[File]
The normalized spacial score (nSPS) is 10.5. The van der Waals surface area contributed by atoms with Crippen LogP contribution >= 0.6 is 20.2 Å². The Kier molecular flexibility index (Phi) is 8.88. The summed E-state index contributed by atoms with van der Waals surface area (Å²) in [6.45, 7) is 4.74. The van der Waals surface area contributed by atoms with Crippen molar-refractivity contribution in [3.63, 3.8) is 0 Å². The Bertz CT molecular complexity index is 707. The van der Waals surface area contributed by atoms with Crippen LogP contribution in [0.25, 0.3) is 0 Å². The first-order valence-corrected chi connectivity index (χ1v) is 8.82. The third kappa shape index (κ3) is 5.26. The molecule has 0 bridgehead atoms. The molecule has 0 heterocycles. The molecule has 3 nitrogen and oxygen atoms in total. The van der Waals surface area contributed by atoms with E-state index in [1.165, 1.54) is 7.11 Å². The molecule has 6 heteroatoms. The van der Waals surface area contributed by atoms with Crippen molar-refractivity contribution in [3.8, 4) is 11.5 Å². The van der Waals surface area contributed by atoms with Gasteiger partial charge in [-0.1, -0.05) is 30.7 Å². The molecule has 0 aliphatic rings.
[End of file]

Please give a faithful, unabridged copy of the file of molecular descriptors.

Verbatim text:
The normalized spacial score (nSPS) is 10.5. The van der Waals surface area contributed by atoms with Crippen LogP contribution >= 0.6 is 20.2 Å². The Kier molecular flexibility index (Phi) is 8.88. The summed E-state index contributed by atoms with van der Waals surface area (Å²) in [6.45, 7) is 4.74. The van der Waals surface area contributed by atoms with Crippen molar-refractivity contribution in [3.63, 3.8) is 0 Å². The Bertz CT molecular complexity index is 707. The van der Waals surface area contributed by atoms with Crippen LogP contribution in [0.25, 0.3) is 0 Å². The first-order valence-corrected chi connectivity index (χ1v) is 8.82. The third kappa shape index (κ3) is 5.26. The molecule has 0 bridgehead atoms. The molecule has 0 heterocycles. The molecule has 3 nitrogen and oxygen atoms in total. The van der Waals surface area contributed by atoms with E-state index in [1.165, 1.54) is 7.11 Å². The molecule has 6 heteroatoms. The van der Waals surface area contributed by atoms with Crippen molar-refractivity contribution in [3.8, 4) is 11.5 Å². The van der Waals surface area contributed by atoms with Gasteiger partial charge in [-0.1, -0.05) is 30.7 Å². The molecule has 0 aliphatic rings.